Marine avoids jail in Iraq trial
The lone Marine to face sentencing for the killing of two dozen unarmed Iraqis in one of the Iraq War's defining moments has walked away with no jail time after defending his squad's storming of the homes of Haditha as a necessary act "to keep the rest of my Marines alive".
Staff Sergeant Frank Wuterich's sentence ends a six-year prosecution for the 2005 attack that failed to win any manslaughter convictions.
Eight Marines were initially charged; one was acquitted and six others had their cases dropped.
Wuterich, who admitted ordering his squad to "shoot first, ask questions later" after a roadside bomb killed a fellow Marine, ended his manslaughter trial by pleading guilty on Monday to a single count of negligent dereliction of duty.
The deal that dropped nine counts of manslaughter sparked outrage in the besieged Iraqi town and claims that the US did not hold the military accountable.
"I was expecting that the American judiciary would sentence this person to life in prison and that he would appear and confess in front of the whole world that he committed this crime, so that America could show itself as democratic and fair," said survivor Awis Fahmi Hussein, showing his scars from a bullet wound to the back.
Military judge Lieutenant Colonel David Jones recommended three months of confinement, which prosecutors said Wuterich deserved; but after learning the terms governing the plea agreement, Lt Col Jones said the deal prevented any jail time for the Marine.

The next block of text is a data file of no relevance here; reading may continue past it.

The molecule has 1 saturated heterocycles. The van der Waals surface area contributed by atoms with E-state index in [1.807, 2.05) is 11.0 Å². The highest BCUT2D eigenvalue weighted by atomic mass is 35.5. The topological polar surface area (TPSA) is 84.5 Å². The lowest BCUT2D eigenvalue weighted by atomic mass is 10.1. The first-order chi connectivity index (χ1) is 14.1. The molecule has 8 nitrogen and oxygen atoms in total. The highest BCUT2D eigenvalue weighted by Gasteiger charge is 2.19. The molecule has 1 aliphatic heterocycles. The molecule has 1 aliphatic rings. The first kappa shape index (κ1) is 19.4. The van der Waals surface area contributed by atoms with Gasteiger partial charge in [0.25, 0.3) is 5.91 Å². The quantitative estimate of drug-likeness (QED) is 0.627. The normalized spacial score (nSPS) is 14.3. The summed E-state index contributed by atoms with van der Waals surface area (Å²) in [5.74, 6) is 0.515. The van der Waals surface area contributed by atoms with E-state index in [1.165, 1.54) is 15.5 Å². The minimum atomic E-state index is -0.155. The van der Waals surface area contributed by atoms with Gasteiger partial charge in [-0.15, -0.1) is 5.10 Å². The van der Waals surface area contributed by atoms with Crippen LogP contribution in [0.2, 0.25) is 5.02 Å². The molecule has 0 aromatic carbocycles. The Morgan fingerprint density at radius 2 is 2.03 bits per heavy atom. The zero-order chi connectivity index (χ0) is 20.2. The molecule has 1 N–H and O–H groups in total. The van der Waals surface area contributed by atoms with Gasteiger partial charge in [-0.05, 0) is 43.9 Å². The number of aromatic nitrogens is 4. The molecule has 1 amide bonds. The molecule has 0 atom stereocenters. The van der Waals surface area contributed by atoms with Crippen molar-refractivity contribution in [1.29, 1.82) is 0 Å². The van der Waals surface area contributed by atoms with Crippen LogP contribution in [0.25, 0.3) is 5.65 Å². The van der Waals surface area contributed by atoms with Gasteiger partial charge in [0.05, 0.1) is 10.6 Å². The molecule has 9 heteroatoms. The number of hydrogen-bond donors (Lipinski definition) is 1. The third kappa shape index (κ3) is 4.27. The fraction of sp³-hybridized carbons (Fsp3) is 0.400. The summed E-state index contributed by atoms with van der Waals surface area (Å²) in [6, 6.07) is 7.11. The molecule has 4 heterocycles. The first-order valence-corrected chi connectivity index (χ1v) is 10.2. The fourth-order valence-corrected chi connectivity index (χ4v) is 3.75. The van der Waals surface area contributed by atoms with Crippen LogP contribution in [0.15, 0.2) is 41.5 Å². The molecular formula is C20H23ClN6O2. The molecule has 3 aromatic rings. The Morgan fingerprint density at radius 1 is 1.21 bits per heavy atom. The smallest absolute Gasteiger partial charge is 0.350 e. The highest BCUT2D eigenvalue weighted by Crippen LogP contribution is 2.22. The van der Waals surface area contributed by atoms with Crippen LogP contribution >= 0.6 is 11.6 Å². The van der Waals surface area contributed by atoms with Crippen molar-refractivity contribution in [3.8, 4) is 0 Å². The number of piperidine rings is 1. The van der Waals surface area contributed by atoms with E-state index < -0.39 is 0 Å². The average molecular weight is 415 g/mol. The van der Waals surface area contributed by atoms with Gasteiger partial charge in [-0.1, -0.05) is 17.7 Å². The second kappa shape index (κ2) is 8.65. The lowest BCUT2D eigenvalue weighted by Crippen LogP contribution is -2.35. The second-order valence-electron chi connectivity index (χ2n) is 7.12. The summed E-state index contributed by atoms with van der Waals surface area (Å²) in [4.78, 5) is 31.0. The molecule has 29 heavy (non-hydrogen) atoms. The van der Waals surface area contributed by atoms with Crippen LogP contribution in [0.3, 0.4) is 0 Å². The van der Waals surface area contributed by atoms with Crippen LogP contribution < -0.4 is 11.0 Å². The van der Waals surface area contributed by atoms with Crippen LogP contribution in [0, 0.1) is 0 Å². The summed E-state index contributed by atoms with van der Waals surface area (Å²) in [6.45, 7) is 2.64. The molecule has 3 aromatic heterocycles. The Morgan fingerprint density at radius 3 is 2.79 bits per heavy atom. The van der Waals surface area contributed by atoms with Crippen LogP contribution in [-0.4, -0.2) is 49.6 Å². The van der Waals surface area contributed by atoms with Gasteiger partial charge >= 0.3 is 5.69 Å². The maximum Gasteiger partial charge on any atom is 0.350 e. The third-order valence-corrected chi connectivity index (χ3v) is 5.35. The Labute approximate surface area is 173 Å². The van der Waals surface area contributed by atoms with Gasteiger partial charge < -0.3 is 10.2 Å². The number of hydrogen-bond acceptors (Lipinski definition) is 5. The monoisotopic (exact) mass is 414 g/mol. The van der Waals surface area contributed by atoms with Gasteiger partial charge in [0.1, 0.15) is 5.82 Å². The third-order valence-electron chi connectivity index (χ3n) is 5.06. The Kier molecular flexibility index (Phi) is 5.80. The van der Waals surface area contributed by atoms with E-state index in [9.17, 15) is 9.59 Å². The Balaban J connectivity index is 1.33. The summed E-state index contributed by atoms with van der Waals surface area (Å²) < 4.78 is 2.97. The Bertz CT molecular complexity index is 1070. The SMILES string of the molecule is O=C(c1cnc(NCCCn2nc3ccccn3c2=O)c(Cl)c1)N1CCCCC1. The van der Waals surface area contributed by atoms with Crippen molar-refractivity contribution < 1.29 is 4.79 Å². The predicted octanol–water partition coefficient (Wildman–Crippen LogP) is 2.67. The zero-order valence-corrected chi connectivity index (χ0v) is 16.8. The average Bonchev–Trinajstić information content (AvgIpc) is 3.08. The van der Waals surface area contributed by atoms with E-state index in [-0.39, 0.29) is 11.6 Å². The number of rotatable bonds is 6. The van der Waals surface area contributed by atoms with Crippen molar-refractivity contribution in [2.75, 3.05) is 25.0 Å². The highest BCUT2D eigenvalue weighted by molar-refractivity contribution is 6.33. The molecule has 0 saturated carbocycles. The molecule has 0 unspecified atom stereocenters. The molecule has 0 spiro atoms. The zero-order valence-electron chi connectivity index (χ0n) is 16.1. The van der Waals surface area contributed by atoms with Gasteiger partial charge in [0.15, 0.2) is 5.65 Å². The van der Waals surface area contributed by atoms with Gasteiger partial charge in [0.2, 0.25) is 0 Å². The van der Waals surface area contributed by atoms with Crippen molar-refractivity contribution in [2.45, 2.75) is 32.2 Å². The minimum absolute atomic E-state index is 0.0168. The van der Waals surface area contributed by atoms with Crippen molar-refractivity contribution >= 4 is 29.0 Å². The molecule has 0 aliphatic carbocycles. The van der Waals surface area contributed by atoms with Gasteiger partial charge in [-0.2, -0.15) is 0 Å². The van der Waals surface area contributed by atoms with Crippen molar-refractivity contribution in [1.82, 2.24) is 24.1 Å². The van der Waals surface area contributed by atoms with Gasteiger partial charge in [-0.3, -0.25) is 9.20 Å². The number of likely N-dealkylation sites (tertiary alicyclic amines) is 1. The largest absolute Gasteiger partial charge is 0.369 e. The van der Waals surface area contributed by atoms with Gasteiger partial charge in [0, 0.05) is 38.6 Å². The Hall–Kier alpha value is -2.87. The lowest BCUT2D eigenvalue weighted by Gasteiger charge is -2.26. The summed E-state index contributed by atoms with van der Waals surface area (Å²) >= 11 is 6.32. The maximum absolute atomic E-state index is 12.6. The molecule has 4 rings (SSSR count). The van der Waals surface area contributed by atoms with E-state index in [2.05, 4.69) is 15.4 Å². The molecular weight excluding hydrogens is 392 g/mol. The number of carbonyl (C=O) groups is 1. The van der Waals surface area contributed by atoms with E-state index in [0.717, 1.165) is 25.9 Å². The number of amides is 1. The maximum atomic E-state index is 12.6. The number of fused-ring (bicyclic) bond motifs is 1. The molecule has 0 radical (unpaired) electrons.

Lt Col Jones recommended that the sergeant's rank be reduced to private, but not to dock his pay because the divorced father has sole custody of his three daughters. The rank reduction has to be approved by a Marine general, who already signed off on the plea deal.
Wuterich read a statement apologising to the victims' families and said he never fired on or intended to harm innocent women and children. But he said his plea should not be seen as a statement that he believes his squad dishonoured their country.
"When my Marines and I cleared those houses that day, I responded to what I perceived as a threat and my intention was to eliminate that threat in order to keep the rest of my Marines alive," he said.